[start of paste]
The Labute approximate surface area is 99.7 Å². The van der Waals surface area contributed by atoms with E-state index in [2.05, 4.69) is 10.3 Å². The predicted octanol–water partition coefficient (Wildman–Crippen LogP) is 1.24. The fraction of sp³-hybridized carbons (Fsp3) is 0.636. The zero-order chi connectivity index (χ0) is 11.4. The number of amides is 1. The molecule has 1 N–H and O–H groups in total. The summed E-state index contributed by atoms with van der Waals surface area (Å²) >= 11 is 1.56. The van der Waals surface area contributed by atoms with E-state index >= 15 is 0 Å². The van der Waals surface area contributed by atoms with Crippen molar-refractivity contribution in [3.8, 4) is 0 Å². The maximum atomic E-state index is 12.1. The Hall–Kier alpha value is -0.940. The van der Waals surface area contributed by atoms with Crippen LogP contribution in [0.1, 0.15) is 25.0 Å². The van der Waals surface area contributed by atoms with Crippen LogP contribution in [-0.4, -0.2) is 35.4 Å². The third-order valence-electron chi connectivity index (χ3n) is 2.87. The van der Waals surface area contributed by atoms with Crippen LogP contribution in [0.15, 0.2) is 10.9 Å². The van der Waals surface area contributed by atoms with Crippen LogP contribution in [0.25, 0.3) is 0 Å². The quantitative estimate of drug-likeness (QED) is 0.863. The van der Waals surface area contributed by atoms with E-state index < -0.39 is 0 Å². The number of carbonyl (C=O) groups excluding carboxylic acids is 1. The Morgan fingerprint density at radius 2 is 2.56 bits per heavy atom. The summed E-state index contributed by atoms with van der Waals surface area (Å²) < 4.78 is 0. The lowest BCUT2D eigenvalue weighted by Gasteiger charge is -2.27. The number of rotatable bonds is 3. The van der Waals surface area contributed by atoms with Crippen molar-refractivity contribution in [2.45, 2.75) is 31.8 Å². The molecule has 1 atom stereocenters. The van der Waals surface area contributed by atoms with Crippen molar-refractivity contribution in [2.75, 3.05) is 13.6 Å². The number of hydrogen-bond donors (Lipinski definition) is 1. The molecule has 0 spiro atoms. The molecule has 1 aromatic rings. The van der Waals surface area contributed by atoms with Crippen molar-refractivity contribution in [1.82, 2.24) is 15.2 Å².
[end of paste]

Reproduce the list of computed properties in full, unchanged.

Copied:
The Labute approximate surface area is 99.7 Å². The van der Waals surface area contributed by atoms with E-state index in [2.05, 4.69) is 10.3 Å². The predicted octanol–water partition coefficient (Wildman–Crippen LogP) is 1.24. The fraction of sp³-hybridized carbons (Fsp3) is 0.636. The zero-order chi connectivity index (χ0) is 11.4. The number of amides is 1. The molecule has 1 N–H and O–H groups in total. The summed E-state index contributed by atoms with van der Waals surface area (Å²) >= 11 is 1.56. The van der Waals surface area contributed by atoms with E-state index >= 15 is 0 Å². The van der Waals surface area contributed by atoms with Crippen molar-refractivity contribution in [3.8, 4) is 0 Å². The maximum atomic E-state index is 12.1. The Hall–Kier alpha value is -0.940. The van der Waals surface area contributed by atoms with Crippen LogP contribution in [0.1, 0.15) is 25.0 Å². The van der Waals surface area contributed by atoms with Crippen LogP contribution in [-0.4, -0.2) is 35.4 Å². The third-order valence-electron chi connectivity index (χ3n) is 2.87. The van der Waals surface area contributed by atoms with Crippen LogP contribution in [0.15, 0.2) is 10.9 Å². The van der Waals surface area contributed by atoms with Crippen LogP contribution in [0.25, 0.3) is 0 Å². The quantitative estimate of drug-likeness (QED) is 0.863. The van der Waals surface area contributed by atoms with E-state index < -0.39 is 0 Å². The number of carbonyl (C=O) groups excluding carboxylic acids is 1. The Morgan fingerprint density at radius 2 is 2.56 bits per heavy atom. The summed E-state index contributed by atoms with van der Waals surface area (Å²) < 4.78 is 0. The lowest BCUT2D eigenvalue weighted by Gasteiger charge is -2.27. The number of rotatable bonds is 3. The van der Waals surface area contributed by atoms with Crippen molar-refractivity contribution in [2.45, 2.75) is 31.8 Å². The molecule has 1 atom stereocenters. The van der Waals surface area contributed by atoms with Crippen molar-refractivity contribution in [2.75, 3.05) is 13.6 Å². The number of hydrogen-bond donors (Lipinski definition) is 1. The molecule has 0 spiro atoms. The molecule has 1 aromatic rings. The van der Waals surface area contributed by atoms with Crippen molar-refractivity contribution in [1.82, 2.24) is 15.2 Å².